Flipped-Classroom-Vs.-Flipped-Learning

Flipped Classroom Vs. Flipped Learning: What’s The Difference?

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Teachers are always looking for new innovative ways as K-12 education transitions into a new age of technology & personalized education. New teaching methods such as flipped learning and flipped classrooms are gaining traction in the past six months to promote effective learning and student engagement. These two teaching styles are similar but not exactly the same. Here is how they vary from each other. ERP solutions can be incorporated to adopt both flipped classroom and flipped learning and further help in improving the learning outcome.

Flipped Classroom:

A Flipped Classroom is referred to as a form of blended learning in which the learners learn the content online by watching video courses, generally at their homes, and homework is done in the classroom with teachers and peer classmates discussing and solving problems. Instead of adopting a conventional approach of learning from a textbook and lecture; a flipped classroom considers learning from an application perspective.

Here, the teacher interaction is more personalized with more focus on proper guidance instead of lecturing. Learners can make their own decisions on how to learn the course topic while giving the topic purpose and understanding its significance in the real world. At the start of the school day, students are given the objectives & topics and then given their own time to learn and go through the topic through instructional videos provided by the instructor. Students then take their own class time to enhance their problem solving skills & critical thinking by having the freedom to learn by themselves.

In a flipped classroom, the most key role to play for teachers is to offer support to students wherever required as they complete the course on their own. In real-time, teachers can also provide direct support to students while they work on course material conventionally done at home. Instructors can spend more time focusing on improving the understanding of students and spend more time with individual students during class time.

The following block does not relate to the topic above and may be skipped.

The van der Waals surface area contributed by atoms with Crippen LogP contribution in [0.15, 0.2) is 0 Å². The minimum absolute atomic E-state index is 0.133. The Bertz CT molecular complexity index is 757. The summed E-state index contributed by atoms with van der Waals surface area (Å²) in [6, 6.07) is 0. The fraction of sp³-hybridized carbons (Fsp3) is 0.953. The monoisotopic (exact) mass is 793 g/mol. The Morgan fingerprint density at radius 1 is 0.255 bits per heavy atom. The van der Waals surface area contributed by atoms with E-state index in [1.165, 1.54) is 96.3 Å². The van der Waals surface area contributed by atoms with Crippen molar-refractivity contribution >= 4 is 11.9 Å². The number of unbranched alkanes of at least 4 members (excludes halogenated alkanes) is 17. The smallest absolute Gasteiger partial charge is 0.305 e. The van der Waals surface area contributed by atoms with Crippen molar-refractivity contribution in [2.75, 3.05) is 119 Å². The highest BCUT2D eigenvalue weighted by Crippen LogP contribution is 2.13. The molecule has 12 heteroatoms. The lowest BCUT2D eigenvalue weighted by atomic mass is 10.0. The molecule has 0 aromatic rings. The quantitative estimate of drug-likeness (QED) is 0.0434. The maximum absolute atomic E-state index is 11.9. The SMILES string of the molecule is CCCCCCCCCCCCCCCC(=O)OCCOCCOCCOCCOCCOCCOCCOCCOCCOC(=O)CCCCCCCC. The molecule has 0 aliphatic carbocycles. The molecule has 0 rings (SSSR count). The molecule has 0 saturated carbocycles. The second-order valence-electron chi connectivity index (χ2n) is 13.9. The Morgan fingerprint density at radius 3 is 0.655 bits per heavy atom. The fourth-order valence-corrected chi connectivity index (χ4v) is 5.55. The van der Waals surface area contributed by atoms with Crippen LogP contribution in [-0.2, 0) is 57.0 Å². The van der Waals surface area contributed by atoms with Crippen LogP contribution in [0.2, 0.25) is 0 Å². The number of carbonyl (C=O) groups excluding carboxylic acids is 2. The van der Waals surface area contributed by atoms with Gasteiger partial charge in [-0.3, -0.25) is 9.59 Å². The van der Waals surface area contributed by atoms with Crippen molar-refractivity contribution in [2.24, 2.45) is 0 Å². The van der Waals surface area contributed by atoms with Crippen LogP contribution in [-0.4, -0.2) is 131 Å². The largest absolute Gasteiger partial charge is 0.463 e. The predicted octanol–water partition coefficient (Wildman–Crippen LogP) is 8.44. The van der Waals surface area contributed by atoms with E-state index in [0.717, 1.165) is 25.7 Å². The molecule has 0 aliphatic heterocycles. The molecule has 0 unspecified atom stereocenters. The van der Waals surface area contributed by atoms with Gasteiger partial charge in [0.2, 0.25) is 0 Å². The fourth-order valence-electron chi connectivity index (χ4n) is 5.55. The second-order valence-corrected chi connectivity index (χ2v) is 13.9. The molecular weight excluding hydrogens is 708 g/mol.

Flipped Learning:

Flipped learning model, similar to the flipped classroom, takes a conventional approach and flips it upside down. It is a pedagogical approach in which direct teaching instruction moves from the group learning space to the individual learning space, and the resulting group is changed into an interactive and dynamic learning environment where the teacher guides students as they apply concepts and effectively engage in the subject material.

The flipped learning model transitions educators from a provider of information to more of a coach alongside learners. Teachers send the students home with the topics which need to be studied, so when they come to class, they can spend more time working out the problems together and thus save time. Students study the content from home on their own time then come to class to work either individually, in groups, or with the instructor to participate in application learning through games, problems, and discussions. In order to implement flipped learning, teachers need to incorporate the following four pillars (F-L-I-P) into the classroom.

1.   Flexible Environment

  • Create spaces and time frames which permit students to interact and reflect on their learning as required.
  • Continually monitor and observe students to make adjustments as needed.
  • Offer students with varied ways to learn subject matter and demonstrate mastery.

2.   Learning Culture:

  • Provide students opportunities to engage in group meaningful educational activities without teaching being of importance.
  • Scaffold these activities and make them accessible to all learners through feedback and differentiation.

3.   Intentional Content:

  • Prioritize topics used in direct instruction for students to access on their own.
  • Create and curate relevant concepts, by making videos for students.
  • Differentiate to make content accessible and relevant to all students.

4.   Professional Educator:

  • Make teachers available to all students for individuals and group feedback, in real-time, as required.
  • Conduct ongoing formative assessments during class time through observation and by recording data to inform future directions to students.
  • Teachers should partner and reflect with other teachers and take responsibility for transforming the practice.

Learning management system is personalized for learners, enabling higher efficiency at learning the concepts. Flipped learning offers meaningful learning experiences by using learning management systems and encourages learners to develop critical thinking skills. Also, ERP solutions can be incorporated to adopt both flipped classroom and flipped learning and further help in improving the learning outcome.

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